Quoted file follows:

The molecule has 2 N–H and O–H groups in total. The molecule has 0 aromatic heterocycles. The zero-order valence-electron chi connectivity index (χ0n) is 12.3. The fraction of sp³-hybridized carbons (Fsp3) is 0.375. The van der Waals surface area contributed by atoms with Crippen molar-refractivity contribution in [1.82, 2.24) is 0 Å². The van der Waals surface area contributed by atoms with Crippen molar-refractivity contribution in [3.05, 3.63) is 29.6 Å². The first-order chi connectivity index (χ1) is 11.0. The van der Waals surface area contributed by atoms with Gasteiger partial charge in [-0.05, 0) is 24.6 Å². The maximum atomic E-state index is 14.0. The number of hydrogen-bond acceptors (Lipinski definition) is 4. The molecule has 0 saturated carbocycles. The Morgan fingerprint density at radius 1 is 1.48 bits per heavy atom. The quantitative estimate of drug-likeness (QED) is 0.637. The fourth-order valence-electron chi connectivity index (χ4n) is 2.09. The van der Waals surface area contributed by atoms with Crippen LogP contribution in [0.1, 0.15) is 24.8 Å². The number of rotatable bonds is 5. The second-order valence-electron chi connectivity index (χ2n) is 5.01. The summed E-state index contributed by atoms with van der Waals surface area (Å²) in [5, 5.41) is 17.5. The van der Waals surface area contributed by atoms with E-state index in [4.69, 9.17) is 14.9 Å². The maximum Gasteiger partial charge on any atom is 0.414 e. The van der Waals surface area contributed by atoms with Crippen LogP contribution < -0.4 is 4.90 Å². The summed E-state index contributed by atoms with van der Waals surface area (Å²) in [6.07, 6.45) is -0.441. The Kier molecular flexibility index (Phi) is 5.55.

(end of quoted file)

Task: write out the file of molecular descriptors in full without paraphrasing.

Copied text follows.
The molecule has 2 N–H and O–H groups in total. The molecule has 0 aromatic heterocycles. The zero-order valence-electron chi connectivity index (χ0n) is 12.3. The fraction of sp³-hybridized carbons (Fsp3) is 0.375. The van der Waals surface area contributed by atoms with Crippen molar-refractivity contribution in [1.82, 2.24) is 0 Å². The van der Waals surface area contributed by atoms with Crippen molar-refractivity contribution in [3.05, 3.63) is 29.6 Å². The first-order chi connectivity index (χ1) is 11.0. The van der Waals surface area contributed by atoms with Gasteiger partial charge in [-0.05, 0) is 24.6 Å². The maximum atomic E-state index is 14.0. The number of hydrogen-bond acceptors (Lipinski definition) is 4. The molecule has 0 saturated carbocycles. The Morgan fingerprint density at radius 1 is 1.48 bits per heavy atom. The quantitative estimate of drug-likeness (QED) is 0.637. The fourth-order valence-electron chi connectivity index (χ4n) is 2.09. The van der Waals surface area contributed by atoms with Crippen LogP contribution in [0.1, 0.15) is 24.8 Å². The number of rotatable bonds is 5. The second-order valence-electron chi connectivity index (χ2n) is 5.01. The summed E-state index contributed by atoms with van der Waals surface area (Å²) in [5, 5.41) is 17.5. The van der Waals surface area contributed by atoms with E-state index in [4.69, 9.17) is 14.9 Å². The maximum Gasteiger partial charge on any atom is 0.414 e. The van der Waals surface area contributed by atoms with Crippen LogP contribution < -0.4 is 4.90 Å². The summed E-state index contributed by atoms with van der Waals surface area (Å²) in [6.07, 6.45) is -0.441. The Kier molecular flexibility index (Phi) is 5.55.